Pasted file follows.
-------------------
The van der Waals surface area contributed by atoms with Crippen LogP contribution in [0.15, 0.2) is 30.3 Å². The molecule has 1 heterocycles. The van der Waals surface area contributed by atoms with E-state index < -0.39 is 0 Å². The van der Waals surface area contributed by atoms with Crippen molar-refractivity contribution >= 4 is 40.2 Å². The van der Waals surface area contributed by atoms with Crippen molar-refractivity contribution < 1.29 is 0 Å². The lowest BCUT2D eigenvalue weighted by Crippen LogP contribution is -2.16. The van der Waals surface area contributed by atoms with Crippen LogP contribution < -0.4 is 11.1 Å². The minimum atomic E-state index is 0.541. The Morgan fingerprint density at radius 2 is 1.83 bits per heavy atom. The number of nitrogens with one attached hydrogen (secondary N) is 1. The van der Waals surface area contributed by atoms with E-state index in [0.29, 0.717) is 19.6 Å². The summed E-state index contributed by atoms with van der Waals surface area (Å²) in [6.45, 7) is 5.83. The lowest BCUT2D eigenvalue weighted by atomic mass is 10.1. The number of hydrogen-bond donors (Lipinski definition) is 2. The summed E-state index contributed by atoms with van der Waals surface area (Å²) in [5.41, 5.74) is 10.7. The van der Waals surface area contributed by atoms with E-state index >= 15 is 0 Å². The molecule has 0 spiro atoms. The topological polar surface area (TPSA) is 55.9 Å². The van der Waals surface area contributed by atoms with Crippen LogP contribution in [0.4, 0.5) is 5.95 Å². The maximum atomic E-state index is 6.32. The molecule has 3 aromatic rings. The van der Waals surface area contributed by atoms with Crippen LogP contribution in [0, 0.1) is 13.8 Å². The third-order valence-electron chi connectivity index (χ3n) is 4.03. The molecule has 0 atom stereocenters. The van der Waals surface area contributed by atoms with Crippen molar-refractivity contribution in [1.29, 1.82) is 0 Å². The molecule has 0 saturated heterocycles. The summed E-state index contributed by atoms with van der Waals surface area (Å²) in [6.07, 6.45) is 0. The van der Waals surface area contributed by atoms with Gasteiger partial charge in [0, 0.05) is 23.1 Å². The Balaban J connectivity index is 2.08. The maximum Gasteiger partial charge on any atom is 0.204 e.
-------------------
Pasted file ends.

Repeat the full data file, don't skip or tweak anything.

The van der Waals surface area contributed by atoms with Crippen LogP contribution in [0.15, 0.2) is 30.3 Å². The molecule has 1 heterocycles. The van der Waals surface area contributed by atoms with E-state index < -0.39 is 0 Å². The van der Waals surface area contributed by atoms with Crippen molar-refractivity contribution >= 4 is 40.2 Å². The van der Waals surface area contributed by atoms with Crippen molar-refractivity contribution < 1.29 is 0 Å². The lowest BCUT2D eigenvalue weighted by Crippen LogP contribution is -2.16. The van der Waals surface area contributed by atoms with Crippen LogP contribution < -0.4 is 11.1 Å². The minimum atomic E-state index is 0.541. The Morgan fingerprint density at radius 2 is 1.83 bits per heavy atom. The number of nitrogens with one attached hydrogen (secondary N) is 1. The van der Waals surface area contributed by atoms with E-state index in [0.29, 0.717) is 19.6 Å². The summed E-state index contributed by atoms with van der Waals surface area (Å²) in [6.45, 7) is 5.83. The lowest BCUT2D eigenvalue weighted by atomic mass is 10.1. The number of hydrogen-bond donors (Lipinski definition) is 2. The summed E-state index contributed by atoms with van der Waals surface area (Å²) in [5.41, 5.74) is 10.7. The van der Waals surface area contributed by atoms with E-state index >= 15 is 0 Å². The molecule has 0 spiro atoms. The topological polar surface area (TPSA) is 55.9 Å². The van der Waals surface area contributed by atoms with Crippen LogP contribution in [0.4, 0.5) is 5.95 Å². The maximum atomic E-state index is 6.32. The molecule has 3 aromatic rings. The van der Waals surface area contributed by atoms with Crippen LogP contribution in [0, 0.1) is 13.8 Å². The third-order valence-electron chi connectivity index (χ3n) is 4.03. The molecule has 0 atom stereocenters. The van der Waals surface area contributed by atoms with Crippen molar-refractivity contribution in [1.29, 1.82) is 0 Å². The molecule has 0 saturated heterocycles. The summed E-state index contributed by atoms with van der Waals surface area (Å²) in [6.07, 6.45) is 0. The van der Waals surface area contributed by atoms with Gasteiger partial charge in [0, 0.05) is 23.1 Å². The Balaban J connectivity index is 2.08. The maximum Gasteiger partial charge on any atom is 0.204 e.